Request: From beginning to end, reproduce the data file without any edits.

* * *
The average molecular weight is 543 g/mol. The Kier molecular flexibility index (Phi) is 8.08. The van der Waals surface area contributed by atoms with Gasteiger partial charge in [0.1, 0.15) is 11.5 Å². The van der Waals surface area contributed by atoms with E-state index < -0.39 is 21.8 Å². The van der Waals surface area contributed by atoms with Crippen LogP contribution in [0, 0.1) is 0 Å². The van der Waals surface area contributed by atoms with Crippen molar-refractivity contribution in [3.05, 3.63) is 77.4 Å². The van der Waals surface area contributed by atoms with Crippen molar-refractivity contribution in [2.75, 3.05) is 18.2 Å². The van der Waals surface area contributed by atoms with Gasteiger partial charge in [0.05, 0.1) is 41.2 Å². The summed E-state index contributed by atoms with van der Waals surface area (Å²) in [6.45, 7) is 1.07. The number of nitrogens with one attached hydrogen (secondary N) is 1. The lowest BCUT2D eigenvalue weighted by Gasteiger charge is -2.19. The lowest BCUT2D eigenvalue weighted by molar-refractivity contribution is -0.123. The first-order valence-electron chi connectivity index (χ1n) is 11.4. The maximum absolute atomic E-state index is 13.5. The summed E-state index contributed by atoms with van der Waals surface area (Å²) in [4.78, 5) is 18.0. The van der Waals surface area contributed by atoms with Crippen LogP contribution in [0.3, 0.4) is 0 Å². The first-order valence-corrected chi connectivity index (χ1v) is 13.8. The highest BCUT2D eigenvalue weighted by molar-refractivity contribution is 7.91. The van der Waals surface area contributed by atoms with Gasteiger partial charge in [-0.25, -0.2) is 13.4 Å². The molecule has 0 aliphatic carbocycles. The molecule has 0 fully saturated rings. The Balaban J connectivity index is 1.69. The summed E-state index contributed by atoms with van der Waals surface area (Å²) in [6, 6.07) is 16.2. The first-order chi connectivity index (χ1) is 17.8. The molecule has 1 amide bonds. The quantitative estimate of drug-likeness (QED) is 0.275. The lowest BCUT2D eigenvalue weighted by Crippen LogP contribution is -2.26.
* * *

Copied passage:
The average molecular weight is 543 g/mol. The Kier molecular flexibility index (Phi) is 8.08. The van der Waals surface area contributed by atoms with Gasteiger partial charge in [0.1, 0.15) is 11.5 Å². The van der Waals surface area contributed by atoms with E-state index < -0.39 is 21.8 Å². The van der Waals surface area contributed by atoms with Crippen LogP contribution in [0, 0.1) is 0 Å². The van der Waals surface area contributed by atoms with Crippen molar-refractivity contribution in [3.05, 3.63) is 77.4 Å². The van der Waals surface area contributed by atoms with Crippen molar-refractivity contribution in [2.75, 3.05) is 18.2 Å². The van der Waals surface area contributed by atoms with Gasteiger partial charge in [0.05, 0.1) is 41.2 Å². The summed E-state index contributed by atoms with van der Waals surface area (Å²) in [6.45, 7) is 1.07. The number of nitrogens with one attached hydrogen (secondary N) is 1. The lowest BCUT2D eigenvalue weighted by Gasteiger charge is -2.19. The lowest BCUT2D eigenvalue weighted by molar-refractivity contribution is -0.123. The first-order valence-electron chi connectivity index (χ1n) is 11.4. The maximum absolute atomic E-state index is 13.5. The summed E-state index contributed by atoms with van der Waals surface area (Å²) in [4.78, 5) is 18.0. The van der Waals surface area contributed by atoms with Crippen LogP contribution in [0.3, 0.4) is 0 Å². The first-order valence-corrected chi connectivity index (χ1v) is 13.8. The highest BCUT2D eigenvalue weighted by molar-refractivity contribution is 7.91. The van der Waals surface area contributed by atoms with Gasteiger partial charge in [-0.25, -0.2) is 13.4 Å². The molecule has 0 aliphatic carbocycles. The molecule has 0 fully saturated rings. The Balaban J connectivity index is 1.69. The summed E-state index contributed by atoms with van der Waals surface area (Å²) in [6, 6.07) is 16.2. The first-order chi connectivity index (χ1) is 17.8. The molecule has 1 amide bonds. The quantitative estimate of drug-likeness (QED) is 0.275. The lowest BCUT2D eigenvalue weighted by Crippen LogP contribution is -2.26.